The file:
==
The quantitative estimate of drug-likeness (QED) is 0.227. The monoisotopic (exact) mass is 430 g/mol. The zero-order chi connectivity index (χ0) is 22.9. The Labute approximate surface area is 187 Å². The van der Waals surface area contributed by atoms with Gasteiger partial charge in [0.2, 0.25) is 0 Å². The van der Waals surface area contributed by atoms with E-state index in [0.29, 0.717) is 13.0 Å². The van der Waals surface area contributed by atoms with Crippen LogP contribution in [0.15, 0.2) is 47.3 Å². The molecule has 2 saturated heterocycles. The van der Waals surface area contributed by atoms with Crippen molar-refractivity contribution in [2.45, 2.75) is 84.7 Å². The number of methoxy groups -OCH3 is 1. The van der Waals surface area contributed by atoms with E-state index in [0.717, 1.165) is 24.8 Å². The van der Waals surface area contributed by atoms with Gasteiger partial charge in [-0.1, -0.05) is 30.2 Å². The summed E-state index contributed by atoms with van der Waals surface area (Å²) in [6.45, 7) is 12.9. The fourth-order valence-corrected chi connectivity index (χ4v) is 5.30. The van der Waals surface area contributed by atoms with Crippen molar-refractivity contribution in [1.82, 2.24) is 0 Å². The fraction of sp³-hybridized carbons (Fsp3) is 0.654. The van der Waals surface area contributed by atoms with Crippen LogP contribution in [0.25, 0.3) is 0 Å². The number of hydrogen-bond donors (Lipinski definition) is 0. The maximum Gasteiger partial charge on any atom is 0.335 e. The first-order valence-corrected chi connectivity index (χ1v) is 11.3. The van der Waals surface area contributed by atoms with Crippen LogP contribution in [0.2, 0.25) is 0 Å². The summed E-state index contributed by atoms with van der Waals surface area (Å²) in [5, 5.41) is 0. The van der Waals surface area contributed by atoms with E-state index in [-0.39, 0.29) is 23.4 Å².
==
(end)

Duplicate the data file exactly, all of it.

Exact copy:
The quantitative estimate of drug-likeness (QED) is 0.227. The monoisotopic (exact) mass is 430 g/mol. The zero-order chi connectivity index (χ0) is 22.9. The Labute approximate surface area is 187 Å². The van der Waals surface area contributed by atoms with Gasteiger partial charge in [0.2, 0.25) is 0 Å². The van der Waals surface area contributed by atoms with E-state index in [0.29, 0.717) is 13.0 Å². The van der Waals surface area contributed by atoms with Crippen LogP contribution in [0.15, 0.2) is 47.3 Å². The molecule has 2 saturated heterocycles. The van der Waals surface area contributed by atoms with Crippen molar-refractivity contribution in [2.45, 2.75) is 84.7 Å². The number of methoxy groups -OCH3 is 1. The van der Waals surface area contributed by atoms with E-state index in [0.717, 1.165) is 24.8 Å². The van der Waals surface area contributed by atoms with Gasteiger partial charge in [-0.1, -0.05) is 30.2 Å². The summed E-state index contributed by atoms with van der Waals surface area (Å²) in [6.45, 7) is 12.9. The fourth-order valence-corrected chi connectivity index (χ4v) is 5.30. The van der Waals surface area contributed by atoms with Crippen molar-refractivity contribution in [1.82, 2.24) is 0 Å². The fraction of sp³-hybridized carbons (Fsp3) is 0.654. The van der Waals surface area contributed by atoms with Crippen LogP contribution in [0.25, 0.3) is 0 Å². The number of hydrogen-bond donors (Lipinski definition) is 0. The maximum Gasteiger partial charge on any atom is 0.335 e. The first-order valence-corrected chi connectivity index (χ1v) is 11.3. The van der Waals surface area contributed by atoms with Crippen LogP contribution in [0.2, 0.25) is 0 Å². The summed E-state index contributed by atoms with van der Waals surface area (Å²) in [5, 5.41) is 0. The van der Waals surface area contributed by atoms with E-state index in [-0.39, 0.29) is 23.4 Å².